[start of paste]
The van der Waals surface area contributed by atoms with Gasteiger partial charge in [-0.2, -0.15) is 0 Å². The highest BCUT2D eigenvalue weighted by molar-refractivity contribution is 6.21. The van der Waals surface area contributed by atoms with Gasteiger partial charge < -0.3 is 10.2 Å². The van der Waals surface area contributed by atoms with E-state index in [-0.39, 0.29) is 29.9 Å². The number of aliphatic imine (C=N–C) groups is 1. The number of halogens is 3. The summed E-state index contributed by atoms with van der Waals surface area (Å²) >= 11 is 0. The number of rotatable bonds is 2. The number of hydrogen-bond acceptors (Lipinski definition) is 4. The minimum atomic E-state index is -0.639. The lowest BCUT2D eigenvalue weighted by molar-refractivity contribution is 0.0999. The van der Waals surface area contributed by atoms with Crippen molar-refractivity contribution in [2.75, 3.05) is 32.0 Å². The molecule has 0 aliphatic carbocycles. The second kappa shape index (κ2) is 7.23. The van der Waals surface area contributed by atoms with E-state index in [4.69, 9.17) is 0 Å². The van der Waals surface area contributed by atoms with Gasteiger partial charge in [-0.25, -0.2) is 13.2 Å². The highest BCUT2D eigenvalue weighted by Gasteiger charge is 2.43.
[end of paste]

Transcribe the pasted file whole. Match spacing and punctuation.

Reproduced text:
The van der Waals surface area contributed by atoms with Gasteiger partial charge in [-0.2, -0.15) is 0 Å². The highest BCUT2D eigenvalue weighted by molar-refractivity contribution is 6.21. The van der Waals surface area contributed by atoms with Gasteiger partial charge < -0.3 is 10.2 Å². The van der Waals surface area contributed by atoms with E-state index in [-0.39, 0.29) is 29.9 Å². The number of aliphatic imine (C=N–C) groups is 1. The number of halogens is 3. The summed E-state index contributed by atoms with van der Waals surface area (Å²) >= 11 is 0. The number of rotatable bonds is 2. The number of hydrogen-bond acceptors (Lipinski definition) is 4. The minimum atomic E-state index is -0.639. The lowest BCUT2D eigenvalue weighted by molar-refractivity contribution is 0.0999. The van der Waals surface area contributed by atoms with Crippen molar-refractivity contribution in [2.75, 3.05) is 32.0 Å². The molecule has 0 aliphatic carbocycles. The second kappa shape index (κ2) is 7.23. The van der Waals surface area contributed by atoms with E-state index in [4.69, 9.17) is 0 Å². The van der Waals surface area contributed by atoms with Gasteiger partial charge in [-0.25, -0.2) is 13.2 Å². The highest BCUT2D eigenvalue weighted by Gasteiger charge is 2.43.